10-day Tanzania and Zanzibar itinerary - Lake Manyara National Park and Reserve

Where to stay in Tanzania and Zanzibar

This blog post contains some affiliate links to services and products we like. If you book through those links, we’ll get a small commission at no extra cost for you. Thank you for helping us keep The Magic of Traveling going!

Outside of the safari package, we booked all our accommodations ourselves via booking.com. We are so happy because we found some unbelievable places for pennies, most of them with lovely hosts! Here are all the accommodations we stayed at in Tanzania and Zanzibar. We tried to avoid hotels and resorts and to stay at guesthouses, small hotels, bungalows, and hostels.

  • Banana Farm Eco Hostel in Arusha – lovely setting inside a banana farm. They prepared a late dinner for us and said goodbye with a pack of homemade coffee! Highly recommend!
  • Migombani Campsite – amazing place in the wild for camping or glamping with majestic views towards Lake Manyara, a cool swimming pool, and Maasai security guards.
  • Green Mountain Hotel in Arusha – if you need a place near Arusha downtown, with super clean rooms, a swimming pool, and conference facilities – that’s the place for you. The staff was awesome and attentive.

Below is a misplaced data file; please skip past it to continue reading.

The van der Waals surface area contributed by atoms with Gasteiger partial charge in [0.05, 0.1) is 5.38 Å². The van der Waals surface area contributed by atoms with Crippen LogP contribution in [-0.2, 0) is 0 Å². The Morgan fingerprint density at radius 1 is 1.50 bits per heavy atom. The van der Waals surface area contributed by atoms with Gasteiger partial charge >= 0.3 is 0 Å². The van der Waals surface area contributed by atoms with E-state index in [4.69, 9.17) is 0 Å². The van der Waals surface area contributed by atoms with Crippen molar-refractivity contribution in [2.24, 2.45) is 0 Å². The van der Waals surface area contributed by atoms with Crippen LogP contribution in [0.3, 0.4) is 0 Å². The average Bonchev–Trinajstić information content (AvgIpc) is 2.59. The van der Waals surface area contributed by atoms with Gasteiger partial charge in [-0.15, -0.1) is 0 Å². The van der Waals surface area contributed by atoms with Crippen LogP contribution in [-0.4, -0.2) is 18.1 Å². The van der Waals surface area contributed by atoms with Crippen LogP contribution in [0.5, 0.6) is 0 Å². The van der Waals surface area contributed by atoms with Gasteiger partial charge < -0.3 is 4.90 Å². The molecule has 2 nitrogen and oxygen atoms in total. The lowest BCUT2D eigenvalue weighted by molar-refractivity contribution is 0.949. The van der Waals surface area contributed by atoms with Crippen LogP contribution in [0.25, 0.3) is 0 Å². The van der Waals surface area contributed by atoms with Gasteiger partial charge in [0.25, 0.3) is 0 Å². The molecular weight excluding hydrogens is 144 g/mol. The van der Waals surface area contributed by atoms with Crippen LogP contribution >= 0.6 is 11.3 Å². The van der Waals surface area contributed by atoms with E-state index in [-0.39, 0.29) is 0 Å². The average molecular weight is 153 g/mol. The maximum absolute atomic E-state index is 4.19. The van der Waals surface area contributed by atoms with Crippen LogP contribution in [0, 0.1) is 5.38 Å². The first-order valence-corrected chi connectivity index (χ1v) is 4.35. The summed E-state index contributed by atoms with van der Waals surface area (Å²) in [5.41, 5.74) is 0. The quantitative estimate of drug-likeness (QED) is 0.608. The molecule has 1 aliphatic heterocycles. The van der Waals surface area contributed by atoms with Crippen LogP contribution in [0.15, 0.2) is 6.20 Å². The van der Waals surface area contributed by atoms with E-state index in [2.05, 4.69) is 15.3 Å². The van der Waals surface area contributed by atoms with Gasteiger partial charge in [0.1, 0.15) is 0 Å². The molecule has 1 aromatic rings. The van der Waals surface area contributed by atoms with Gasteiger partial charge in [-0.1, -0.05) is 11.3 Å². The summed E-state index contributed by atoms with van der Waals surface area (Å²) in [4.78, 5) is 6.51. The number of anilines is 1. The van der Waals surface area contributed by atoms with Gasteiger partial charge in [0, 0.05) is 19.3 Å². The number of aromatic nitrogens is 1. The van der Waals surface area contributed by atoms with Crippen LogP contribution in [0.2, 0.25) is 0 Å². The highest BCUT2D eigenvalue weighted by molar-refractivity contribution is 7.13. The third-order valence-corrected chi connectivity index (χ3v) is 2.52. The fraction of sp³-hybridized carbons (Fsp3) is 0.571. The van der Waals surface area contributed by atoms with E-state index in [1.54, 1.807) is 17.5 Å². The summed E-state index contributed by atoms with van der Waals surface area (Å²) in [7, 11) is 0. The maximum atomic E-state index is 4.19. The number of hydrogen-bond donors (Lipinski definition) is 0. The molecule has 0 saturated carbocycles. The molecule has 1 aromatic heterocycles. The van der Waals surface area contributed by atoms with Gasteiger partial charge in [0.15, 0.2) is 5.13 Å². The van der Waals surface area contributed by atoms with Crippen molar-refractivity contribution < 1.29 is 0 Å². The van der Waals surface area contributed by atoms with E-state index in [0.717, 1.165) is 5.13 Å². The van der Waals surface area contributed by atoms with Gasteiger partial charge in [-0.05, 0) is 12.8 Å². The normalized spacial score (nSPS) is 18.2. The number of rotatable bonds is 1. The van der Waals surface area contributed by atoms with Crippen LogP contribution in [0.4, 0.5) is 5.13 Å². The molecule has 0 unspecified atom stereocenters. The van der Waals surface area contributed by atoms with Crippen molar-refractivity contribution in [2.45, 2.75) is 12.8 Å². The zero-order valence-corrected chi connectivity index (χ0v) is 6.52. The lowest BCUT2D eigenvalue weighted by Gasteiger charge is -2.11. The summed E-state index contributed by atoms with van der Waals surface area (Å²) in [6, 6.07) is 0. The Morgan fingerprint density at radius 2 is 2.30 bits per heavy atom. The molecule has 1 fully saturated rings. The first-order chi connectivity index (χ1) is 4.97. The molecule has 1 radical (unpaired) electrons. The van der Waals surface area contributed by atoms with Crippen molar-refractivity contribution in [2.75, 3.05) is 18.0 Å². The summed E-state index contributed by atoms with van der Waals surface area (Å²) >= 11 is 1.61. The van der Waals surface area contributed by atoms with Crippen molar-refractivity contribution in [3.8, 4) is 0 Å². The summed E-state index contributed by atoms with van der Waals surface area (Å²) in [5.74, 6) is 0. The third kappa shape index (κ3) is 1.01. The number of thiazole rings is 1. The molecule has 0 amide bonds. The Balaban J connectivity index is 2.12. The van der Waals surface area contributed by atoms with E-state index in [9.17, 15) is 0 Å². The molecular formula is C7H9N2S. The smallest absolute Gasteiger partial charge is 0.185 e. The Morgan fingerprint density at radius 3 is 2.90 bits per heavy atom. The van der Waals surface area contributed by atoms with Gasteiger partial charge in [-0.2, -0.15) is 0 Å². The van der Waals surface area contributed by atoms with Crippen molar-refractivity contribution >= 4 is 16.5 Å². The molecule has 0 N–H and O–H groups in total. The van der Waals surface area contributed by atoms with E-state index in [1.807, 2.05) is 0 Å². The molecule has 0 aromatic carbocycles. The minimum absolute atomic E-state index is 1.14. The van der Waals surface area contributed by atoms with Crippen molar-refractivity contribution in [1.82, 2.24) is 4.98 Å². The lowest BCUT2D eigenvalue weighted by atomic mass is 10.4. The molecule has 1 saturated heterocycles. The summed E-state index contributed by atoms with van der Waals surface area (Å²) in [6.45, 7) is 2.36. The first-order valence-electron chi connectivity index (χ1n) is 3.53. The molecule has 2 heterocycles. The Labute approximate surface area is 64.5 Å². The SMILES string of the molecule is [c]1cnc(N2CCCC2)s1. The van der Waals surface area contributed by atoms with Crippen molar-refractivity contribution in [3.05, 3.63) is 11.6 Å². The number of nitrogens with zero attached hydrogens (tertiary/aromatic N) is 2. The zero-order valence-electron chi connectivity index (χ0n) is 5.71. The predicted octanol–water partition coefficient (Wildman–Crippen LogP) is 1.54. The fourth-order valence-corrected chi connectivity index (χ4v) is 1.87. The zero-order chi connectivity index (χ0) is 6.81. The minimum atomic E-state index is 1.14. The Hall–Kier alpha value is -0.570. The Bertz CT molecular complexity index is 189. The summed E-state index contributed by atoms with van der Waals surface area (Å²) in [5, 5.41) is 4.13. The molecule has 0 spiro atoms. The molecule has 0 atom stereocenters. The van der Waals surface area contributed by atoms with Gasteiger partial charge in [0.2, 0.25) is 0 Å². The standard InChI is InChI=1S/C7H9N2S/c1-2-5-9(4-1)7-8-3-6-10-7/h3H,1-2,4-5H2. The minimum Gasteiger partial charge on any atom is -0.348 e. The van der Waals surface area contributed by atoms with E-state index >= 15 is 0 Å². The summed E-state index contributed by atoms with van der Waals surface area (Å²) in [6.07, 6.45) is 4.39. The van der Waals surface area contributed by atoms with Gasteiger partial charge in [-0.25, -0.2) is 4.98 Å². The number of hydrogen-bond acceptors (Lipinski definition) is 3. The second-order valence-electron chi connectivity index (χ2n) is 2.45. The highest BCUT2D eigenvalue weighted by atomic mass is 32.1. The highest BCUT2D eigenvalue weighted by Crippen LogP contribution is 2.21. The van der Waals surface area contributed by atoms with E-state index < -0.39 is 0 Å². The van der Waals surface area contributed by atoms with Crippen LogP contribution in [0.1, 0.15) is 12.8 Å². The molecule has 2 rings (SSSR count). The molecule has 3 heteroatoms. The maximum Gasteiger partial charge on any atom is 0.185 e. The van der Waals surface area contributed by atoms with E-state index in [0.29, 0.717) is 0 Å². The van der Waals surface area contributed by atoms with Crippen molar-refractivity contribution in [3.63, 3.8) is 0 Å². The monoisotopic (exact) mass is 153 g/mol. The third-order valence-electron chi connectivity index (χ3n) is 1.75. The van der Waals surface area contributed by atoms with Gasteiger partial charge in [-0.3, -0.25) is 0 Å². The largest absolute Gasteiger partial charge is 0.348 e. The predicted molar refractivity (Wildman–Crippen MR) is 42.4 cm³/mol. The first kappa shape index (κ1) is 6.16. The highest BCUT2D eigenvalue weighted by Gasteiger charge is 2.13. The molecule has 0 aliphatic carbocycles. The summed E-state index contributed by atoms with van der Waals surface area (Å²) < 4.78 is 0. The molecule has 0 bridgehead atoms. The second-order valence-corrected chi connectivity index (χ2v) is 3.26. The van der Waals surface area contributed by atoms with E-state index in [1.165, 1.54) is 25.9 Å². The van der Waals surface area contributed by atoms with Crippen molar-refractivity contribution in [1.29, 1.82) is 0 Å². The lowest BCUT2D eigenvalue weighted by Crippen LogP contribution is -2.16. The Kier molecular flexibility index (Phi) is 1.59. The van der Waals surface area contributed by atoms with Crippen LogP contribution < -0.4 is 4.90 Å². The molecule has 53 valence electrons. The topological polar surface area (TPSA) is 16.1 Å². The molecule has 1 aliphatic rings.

• Mpole Bungalows in Michamwi, Zanzibar – friends of ours recommended us the bungalows in a tiny calm village on the East coast of the island. The atmosphere, the friendly team, the beach is 50 meters away – we could have easily stayed longer!
  • Green’s Guesthouse Nungwi, Zanzibar – it’s not only the fresh green theme that runs around the guesthouse premises that makes the place special. It’s the super accommodating owner who even gives you a tour around Nungwi. And the breakfast is plentiful and super delicious! We couldn’t even finish half of it!
  • Stonetown View Inn in Zanzibar City (Stone town) – the perfect place to get away from Stone town’s bustling rhythm. The staff was friendly and even helped us arrange a parking spot for free.

Transportation in Tanzania and Zanzibar